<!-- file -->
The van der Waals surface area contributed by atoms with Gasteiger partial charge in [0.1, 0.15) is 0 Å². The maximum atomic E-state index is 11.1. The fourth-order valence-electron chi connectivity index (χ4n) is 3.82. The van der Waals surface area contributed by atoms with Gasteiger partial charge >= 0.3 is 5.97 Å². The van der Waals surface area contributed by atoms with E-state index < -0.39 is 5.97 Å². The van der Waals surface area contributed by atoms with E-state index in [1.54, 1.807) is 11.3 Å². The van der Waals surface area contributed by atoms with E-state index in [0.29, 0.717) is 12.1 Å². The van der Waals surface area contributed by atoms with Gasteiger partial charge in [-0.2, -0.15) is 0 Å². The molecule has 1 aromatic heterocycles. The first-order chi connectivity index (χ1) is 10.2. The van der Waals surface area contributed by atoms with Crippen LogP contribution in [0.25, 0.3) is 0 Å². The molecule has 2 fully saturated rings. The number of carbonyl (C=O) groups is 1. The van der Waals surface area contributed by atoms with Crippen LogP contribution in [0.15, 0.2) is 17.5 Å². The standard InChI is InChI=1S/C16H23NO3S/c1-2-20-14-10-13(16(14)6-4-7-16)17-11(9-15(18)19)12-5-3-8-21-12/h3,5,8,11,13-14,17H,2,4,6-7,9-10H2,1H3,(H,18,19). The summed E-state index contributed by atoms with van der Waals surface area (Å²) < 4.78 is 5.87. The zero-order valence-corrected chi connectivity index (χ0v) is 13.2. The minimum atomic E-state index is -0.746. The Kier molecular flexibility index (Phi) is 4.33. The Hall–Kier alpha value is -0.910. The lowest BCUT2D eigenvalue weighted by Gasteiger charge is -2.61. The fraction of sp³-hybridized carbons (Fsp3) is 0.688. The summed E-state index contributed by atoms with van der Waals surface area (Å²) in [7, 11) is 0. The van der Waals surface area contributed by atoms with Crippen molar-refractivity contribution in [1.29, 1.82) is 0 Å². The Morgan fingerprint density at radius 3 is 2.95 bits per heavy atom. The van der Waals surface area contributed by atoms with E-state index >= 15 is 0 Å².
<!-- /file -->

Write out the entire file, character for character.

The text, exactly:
The van der Waals surface area contributed by atoms with Gasteiger partial charge in [0.1, 0.15) is 0 Å². The maximum atomic E-state index is 11.1. The fourth-order valence-electron chi connectivity index (χ4n) is 3.82. The van der Waals surface area contributed by atoms with Gasteiger partial charge >= 0.3 is 5.97 Å². The van der Waals surface area contributed by atoms with E-state index < -0.39 is 5.97 Å². The van der Waals surface area contributed by atoms with E-state index in [1.54, 1.807) is 11.3 Å². The van der Waals surface area contributed by atoms with E-state index in [0.29, 0.717) is 12.1 Å². The van der Waals surface area contributed by atoms with Gasteiger partial charge in [-0.2, -0.15) is 0 Å². The molecule has 1 aromatic heterocycles. The first-order chi connectivity index (χ1) is 10.2. The van der Waals surface area contributed by atoms with Crippen LogP contribution in [0.25, 0.3) is 0 Å². The molecule has 2 fully saturated rings. The number of carbonyl (C=O) groups is 1. The van der Waals surface area contributed by atoms with Crippen LogP contribution in [0.15, 0.2) is 17.5 Å². The standard InChI is InChI=1S/C16H23NO3S/c1-2-20-14-10-13(16(14)6-4-7-16)17-11(9-15(18)19)12-5-3-8-21-12/h3,5,8,11,13-14,17H,2,4,6-7,9-10H2,1H3,(H,18,19). The summed E-state index contributed by atoms with van der Waals surface area (Å²) < 4.78 is 5.87. The zero-order valence-corrected chi connectivity index (χ0v) is 13.2. The minimum atomic E-state index is -0.746. The Kier molecular flexibility index (Phi) is 4.33. The Hall–Kier alpha value is -0.910. The lowest BCUT2D eigenvalue weighted by Gasteiger charge is -2.61. The fraction of sp³-hybridized carbons (Fsp3) is 0.688. The summed E-state index contributed by atoms with van der Waals surface area (Å²) in [7, 11) is 0. The van der Waals surface area contributed by atoms with Crippen molar-refractivity contribution in [1.29, 1.82) is 0 Å². The Morgan fingerprint density at radius 3 is 2.95 bits per heavy atom. The van der Waals surface area contributed by atoms with E-state index >= 15 is 0 Å².